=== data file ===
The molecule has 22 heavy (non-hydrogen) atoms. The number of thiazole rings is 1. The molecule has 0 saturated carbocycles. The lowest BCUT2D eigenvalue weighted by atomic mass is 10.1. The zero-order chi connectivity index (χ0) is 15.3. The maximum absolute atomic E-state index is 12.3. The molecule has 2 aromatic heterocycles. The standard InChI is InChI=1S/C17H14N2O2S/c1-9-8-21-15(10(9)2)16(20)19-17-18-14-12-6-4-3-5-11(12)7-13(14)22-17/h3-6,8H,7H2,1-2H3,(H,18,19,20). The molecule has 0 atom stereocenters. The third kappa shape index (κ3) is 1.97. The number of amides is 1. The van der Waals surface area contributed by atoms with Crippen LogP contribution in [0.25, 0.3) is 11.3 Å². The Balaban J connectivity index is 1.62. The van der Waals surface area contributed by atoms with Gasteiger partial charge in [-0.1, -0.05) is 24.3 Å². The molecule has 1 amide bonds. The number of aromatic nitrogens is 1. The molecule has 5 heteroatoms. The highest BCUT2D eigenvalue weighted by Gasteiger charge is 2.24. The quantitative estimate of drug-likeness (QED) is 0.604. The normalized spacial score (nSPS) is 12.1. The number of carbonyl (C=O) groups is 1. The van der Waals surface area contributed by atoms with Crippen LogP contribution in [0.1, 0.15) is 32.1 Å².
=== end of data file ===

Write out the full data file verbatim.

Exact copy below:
The molecule has 22 heavy (non-hydrogen) atoms. The number of thiazole rings is 1. The molecule has 0 saturated carbocycles. The lowest BCUT2D eigenvalue weighted by atomic mass is 10.1. The zero-order chi connectivity index (χ0) is 15.3. The maximum absolute atomic E-state index is 12.3. The molecule has 2 aromatic heterocycles. The standard InChI is InChI=1S/C17H14N2O2S/c1-9-8-21-15(10(9)2)16(20)19-17-18-14-12-6-4-3-5-11(12)7-13(14)22-17/h3-6,8H,7H2,1-2H3,(H,18,19,20). The molecule has 0 atom stereocenters. The third kappa shape index (κ3) is 1.97. The number of amides is 1. The van der Waals surface area contributed by atoms with Crippen LogP contribution in [0.25, 0.3) is 11.3 Å². The Balaban J connectivity index is 1.62. The van der Waals surface area contributed by atoms with Gasteiger partial charge in [-0.1, -0.05) is 24.3 Å². The molecule has 1 amide bonds. The number of aromatic nitrogens is 1. The molecule has 5 heteroatoms. The highest BCUT2D eigenvalue weighted by Gasteiger charge is 2.24. The quantitative estimate of drug-likeness (QED) is 0.604. The normalized spacial score (nSPS) is 12.1. The number of carbonyl (C=O) groups is 1. The van der Waals surface area contributed by atoms with Crippen LogP contribution in [0.1, 0.15) is 32.1 Å².